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John D. Rockefeller Jr.
John Davison Rockefeller Jr. (January 29, 1874 – May 11, 1960) was an American financier and philanthropist who was a prominent member of the Rockefeller family.
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John Henry Hobart
John Henry Hobart (September 14, 1775 – September 12, 1830) was the third Episcopal bishop of New York (1816–1830).
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National Endowment for the Humanities
The National Endowment for the Humanities (NEH) is an independent federal agency of the U.S. government, established by the National Foundation on the Arts and the Humanities Act of 1965, dedicated to supporting research, education, preservation, and public programs in the humanities.
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Nelson County, Virginia
Nelson County is a county located in the Commonwealth of Virginia.
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Norwood, Nelson County, Virginia
Norwood is an unincorporated community in Nelson County, Virginia, United States.
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The Peninsula Campaign (also known as the Peninsular Campaign) of the American Civil War was a major Union operation launched in southeastern Virginia from March through July 1862, the first large-scale offensive in the Eastern Theater.
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Petersburg is an independent city in the Commonwealth of Virginia in the United States.
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Founded in 1889, the Association for the Preservation of Virginia Antiquities was the United States' first statewide historic preservation group.
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Princeton Alumni Weekly
The Princeton Alumni Weekly (PAW) is a magazine published for the alumni of Princeton University.
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Richard Channing Moore
Richard Channing Moore (August 21, 1762 – November 11, 1841) was the second bishop of the Diocese of Virginia (1814–1841).
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Richmond is the capital of the Commonwealth of Virginia in the United States.
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Roanoke College is a private, coeducational, four-year liberal arts college located in Salem, Virginia, United States, a suburban independent city adjacent to Roanoke, Virginia.
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Robert E. Lee
Robert Edward Lee (January 19, 1807 – October 12, 1870) was an American and Confederate soldier, best known as a commander of the Confederate States Army.
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Rochester, New York
Rochester is a city on the southern shore of Lake Ontario in western New York.
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Saint John's Episcopal Church (Petersburg, Virginia)
Saint John's Episcopal Church was founded in Petersburg, Virginia in 1868.
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Standard Oil Co.
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State Corporation Commission (Virginia)
The State Corporation Commission, or SCC, is a Virginia (USA) regulatory agency whose authority encompasses utilities, insurance, state-chartered financial institutions, securities, retail franchising, and railroads.
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A straw purchase or nominee purchase is any purchase wherein an agent agrees to acquire a good or service for someone who is unable or unwilling to purchase the good or service themselves, and the agent transfers the goods or services to that person after purchasing them.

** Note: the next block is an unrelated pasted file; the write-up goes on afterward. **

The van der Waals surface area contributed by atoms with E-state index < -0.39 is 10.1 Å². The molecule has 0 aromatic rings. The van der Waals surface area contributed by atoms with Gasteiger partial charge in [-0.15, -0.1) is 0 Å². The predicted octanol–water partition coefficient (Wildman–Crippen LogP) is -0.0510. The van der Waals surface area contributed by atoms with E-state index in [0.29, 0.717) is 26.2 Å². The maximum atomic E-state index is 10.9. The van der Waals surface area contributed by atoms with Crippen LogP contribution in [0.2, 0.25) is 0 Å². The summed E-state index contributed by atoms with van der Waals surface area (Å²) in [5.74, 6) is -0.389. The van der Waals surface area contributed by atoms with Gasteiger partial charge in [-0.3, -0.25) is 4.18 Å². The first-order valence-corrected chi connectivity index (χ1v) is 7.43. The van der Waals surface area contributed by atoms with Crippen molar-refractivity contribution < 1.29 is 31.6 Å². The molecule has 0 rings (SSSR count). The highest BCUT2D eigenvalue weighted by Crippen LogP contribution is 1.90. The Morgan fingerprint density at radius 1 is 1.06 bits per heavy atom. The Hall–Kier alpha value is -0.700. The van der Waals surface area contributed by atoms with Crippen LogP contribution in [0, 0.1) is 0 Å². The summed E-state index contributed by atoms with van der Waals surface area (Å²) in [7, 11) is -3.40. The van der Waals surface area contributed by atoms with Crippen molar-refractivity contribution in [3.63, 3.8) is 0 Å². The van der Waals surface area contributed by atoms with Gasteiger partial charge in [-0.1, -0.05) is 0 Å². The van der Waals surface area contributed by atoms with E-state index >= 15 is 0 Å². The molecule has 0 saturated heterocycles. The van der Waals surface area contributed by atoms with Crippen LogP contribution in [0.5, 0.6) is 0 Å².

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The Philadelphia Inquirer
The Philadelphia Inquirer is a morning daily newspaper that serves the Philadelphia metropolitan area of the United States.
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University of Richmond
The University of Richmond (UR or U of R) is a private, nonsectarian, liberal arts college located in the city of Richmond, Virginia, with small portions of the campus extending into surrounding Henrico County.
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Vernon Meredith Geddy, Sr. (November 11, 1897 – October 18, 1952) was an attorney based in Williamsburg, Virginia.
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Virginia (officially the Commonwealth of Virginia) is a state in the Southeastern and Mid-Atlantic regions of the United States located between the Atlantic Coast and the Appalachian Mountains.
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Virginia Theological Seminary
Virginia Theological Seminary (VTS), formally called the Protestant Episcopal Theological Seminary in Virginia, is the largest and second oldest accredited Episcopal seminary in the United States.
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Williamsburg is an independent city in the Commonwealth of Virginia.
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World War II
World War II (often abbreviated to WWII or WW2), also known as the Second World War, was a global war that lasted from 1939 to 1945, although conflicts reflecting the ideological clash between what would become the Allied and Axis blocs began earlier.
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Wytheville is a town in, and the county seat of, Wythe County, in western Virginia, United States.
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The Young Men's Christian Association (YMCA), often simply called the Y, is a worldwide organization based in Geneva, Switzerland, with more than 58 million beneficiaries from 125 national associations.
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Yorktown is a census-designated place (CDP) in York County, Virginia, United States.
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Rev. W. A. R. Goodwin, W A R Goodwin, W.A.R. Goodwin, WAR Goodwin, William Archer Rutherfoord Goodwin.